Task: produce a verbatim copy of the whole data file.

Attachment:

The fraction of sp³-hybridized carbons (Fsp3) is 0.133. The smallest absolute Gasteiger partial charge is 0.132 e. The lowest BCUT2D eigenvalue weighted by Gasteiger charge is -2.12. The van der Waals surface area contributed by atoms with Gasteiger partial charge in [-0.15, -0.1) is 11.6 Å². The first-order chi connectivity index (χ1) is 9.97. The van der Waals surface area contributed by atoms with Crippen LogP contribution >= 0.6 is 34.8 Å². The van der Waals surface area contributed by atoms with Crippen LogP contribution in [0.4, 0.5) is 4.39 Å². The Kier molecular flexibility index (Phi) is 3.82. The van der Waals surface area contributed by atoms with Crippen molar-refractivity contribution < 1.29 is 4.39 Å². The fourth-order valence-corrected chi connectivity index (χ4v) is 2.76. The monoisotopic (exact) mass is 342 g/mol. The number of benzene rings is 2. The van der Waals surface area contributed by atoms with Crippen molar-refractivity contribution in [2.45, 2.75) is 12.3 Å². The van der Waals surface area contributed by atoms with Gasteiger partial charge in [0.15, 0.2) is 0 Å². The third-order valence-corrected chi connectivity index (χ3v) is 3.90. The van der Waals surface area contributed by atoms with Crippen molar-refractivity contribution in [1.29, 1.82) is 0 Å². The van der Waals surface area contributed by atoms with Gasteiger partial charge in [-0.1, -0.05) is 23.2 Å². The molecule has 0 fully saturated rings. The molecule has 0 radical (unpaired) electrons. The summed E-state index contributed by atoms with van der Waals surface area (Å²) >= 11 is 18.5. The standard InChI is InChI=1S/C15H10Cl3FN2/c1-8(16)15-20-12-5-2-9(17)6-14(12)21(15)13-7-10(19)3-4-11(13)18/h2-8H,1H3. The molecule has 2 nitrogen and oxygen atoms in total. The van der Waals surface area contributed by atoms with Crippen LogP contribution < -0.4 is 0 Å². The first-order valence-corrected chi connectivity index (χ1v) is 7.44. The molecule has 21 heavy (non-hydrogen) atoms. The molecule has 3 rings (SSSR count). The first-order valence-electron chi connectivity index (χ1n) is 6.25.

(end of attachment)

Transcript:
The fraction of sp³-hybridized carbons (Fsp3) is 0.133. The smallest absolute Gasteiger partial charge is 0.132 e. The lowest BCUT2D eigenvalue weighted by Gasteiger charge is -2.12. The van der Waals surface area contributed by atoms with Gasteiger partial charge in [-0.15, -0.1) is 11.6 Å². The first-order chi connectivity index (χ1) is 9.97. The van der Waals surface area contributed by atoms with Crippen LogP contribution >= 0.6 is 34.8 Å². The van der Waals surface area contributed by atoms with Crippen LogP contribution in [0.4, 0.5) is 4.39 Å². The Kier molecular flexibility index (Phi) is 3.82. The van der Waals surface area contributed by atoms with Crippen molar-refractivity contribution < 1.29 is 4.39 Å². The fourth-order valence-corrected chi connectivity index (χ4v) is 2.76. The monoisotopic (exact) mass is 342 g/mol. The number of benzene rings is 2. The van der Waals surface area contributed by atoms with Crippen molar-refractivity contribution in [2.45, 2.75) is 12.3 Å². The van der Waals surface area contributed by atoms with Gasteiger partial charge in [0.15, 0.2) is 0 Å². The third-order valence-corrected chi connectivity index (χ3v) is 3.90. The van der Waals surface area contributed by atoms with Crippen molar-refractivity contribution in [1.29, 1.82) is 0 Å². The van der Waals surface area contributed by atoms with Gasteiger partial charge in [-0.1, -0.05) is 23.2 Å². The molecule has 0 fully saturated rings. The molecule has 0 radical (unpaired) electrons. The summed E-state index contributed by atoms with van der Waals surface area (Å²) >= 11 is 18.5. The standard InChI is InChI=1S/C15H10Cl3FN2/c1-8(16)15-20-12-5-2-9(17)6-14(12)21(15)13-7-10(19)3-4-11(13)18/h2-8H,1H3. The molecule has 2 nitrogen and oxygen atoms in total. The van der Waals surface area contributed by atoms with Crippen LogP contribution < -0.4 is 0 Å². The first-order valence-corrected chi connectivity index (χ1v) is 7.44. The molecule has 21 heavy (non-hydrogen) atoms. The molecule has 3 rings (SSSR count). The first-order valence-electron chi connectivity index (χ1n) is 6.25.